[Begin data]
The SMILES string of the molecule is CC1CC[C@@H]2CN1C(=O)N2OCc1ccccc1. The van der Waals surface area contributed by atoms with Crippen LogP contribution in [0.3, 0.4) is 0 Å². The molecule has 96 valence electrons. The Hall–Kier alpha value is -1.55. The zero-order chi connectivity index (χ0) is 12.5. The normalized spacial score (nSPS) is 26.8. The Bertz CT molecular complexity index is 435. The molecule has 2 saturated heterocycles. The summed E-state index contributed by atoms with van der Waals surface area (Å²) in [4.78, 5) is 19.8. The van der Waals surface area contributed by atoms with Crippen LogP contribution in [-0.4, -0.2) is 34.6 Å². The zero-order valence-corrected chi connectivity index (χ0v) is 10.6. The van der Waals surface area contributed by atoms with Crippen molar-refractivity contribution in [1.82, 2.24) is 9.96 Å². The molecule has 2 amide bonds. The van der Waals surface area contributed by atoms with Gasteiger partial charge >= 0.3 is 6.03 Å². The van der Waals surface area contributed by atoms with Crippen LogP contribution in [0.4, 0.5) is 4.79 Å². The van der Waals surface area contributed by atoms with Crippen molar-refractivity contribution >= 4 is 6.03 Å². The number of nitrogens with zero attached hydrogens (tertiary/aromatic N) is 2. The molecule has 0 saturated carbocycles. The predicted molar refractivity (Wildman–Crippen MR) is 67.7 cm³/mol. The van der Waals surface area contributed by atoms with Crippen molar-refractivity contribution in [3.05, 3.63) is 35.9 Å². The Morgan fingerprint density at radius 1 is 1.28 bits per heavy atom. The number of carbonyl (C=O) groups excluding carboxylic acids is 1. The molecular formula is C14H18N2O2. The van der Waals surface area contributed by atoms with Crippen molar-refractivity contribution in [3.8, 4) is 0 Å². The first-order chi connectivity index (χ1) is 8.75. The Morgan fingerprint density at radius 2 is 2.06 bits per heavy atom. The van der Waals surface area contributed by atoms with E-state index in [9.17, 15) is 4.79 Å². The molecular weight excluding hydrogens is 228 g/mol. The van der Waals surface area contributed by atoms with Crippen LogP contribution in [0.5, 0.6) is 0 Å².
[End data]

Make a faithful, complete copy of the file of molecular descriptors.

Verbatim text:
The SMILES string of the molecule is CC1CC[C@@H]2CN1C(=O)N2OCc1ccccc1. The van der Waals surface area contributed by atoms with Crippen LogP contribution in [0.3, 0.4) is 0 Å². The molecule has 96 valence electrons. The Hall–Kier alpha value is -1.55. The zero-order chi connectivity index (χ0) is 12.5. The normalized spacial score (nSPS) is 26.8. The Bertz CT molecular complexity index is 435. The molecule has 2 saturated heterocycles. The summed E-state index contributed by atoms with van der Waals surface area (Å²) in [4.78, 5) is 19.8. The van der Waals surface area contributed by atoms with Crippen LogP contribution in [-0.4, -0.2) is 34.6 Å². The zero-order valence-corrected chi connectivity index (χ0v) is 10.6. The van der Waals surface area contributed by atoms with Crippen molar-refractivity contribution in [1.82, 2.24) is 9.96 Å². The molecule has 2 amide bonds. The van der Waals surface area contributed by atoms with Gasteiger partial charge >= 0.3 is 6.03 Å². The van der Waals surface area contributed by atoms with Crippen LogP contribution in [0.4, 0.5) is 4.79 Å². The van der Waals surface area contributed by atoms with Crippen molar-refractivity contribution >= 4 is 6.03 Å². The number of nitrogens with zero attached hydrogens (tertiary/aromatic N) is 2. The molecule has 0 saturated carbocycles. The predicted molar refractivity (Wildman–Crippen MR) is 67.7 cm³/mol. The van der Waals surface area contributed by atoms with Crippen molar-refractivity contribution in [3.05, 3.63) is 35.9 Å². The Morgan fingerprint density at radius 1 is 1.28 bits per heavy atom. The number of carbonyl (C=O) groups excluding carboxylic acids is 1. The molecular formula is C14H18N2O2. The van der Waals surface area contributed by atoms with Crippen molar-refractivity contribution in [3.8, 4) is 0 Å². The first-order chi connectivity index (χ1) is 8.75. The Morgan fingerprint density at radius 2 is 2.06 bits per heavy atom. The van der Waals surface area contributed by atoms with E-state index in [9.17, 15) is 4.79 Å². The molecular weight excluding hydrogens is 228 g/mol. The van der Waals surface area contributed by atoms with Crippen LogP contribution in [0.5, 0.6) is 0 Å².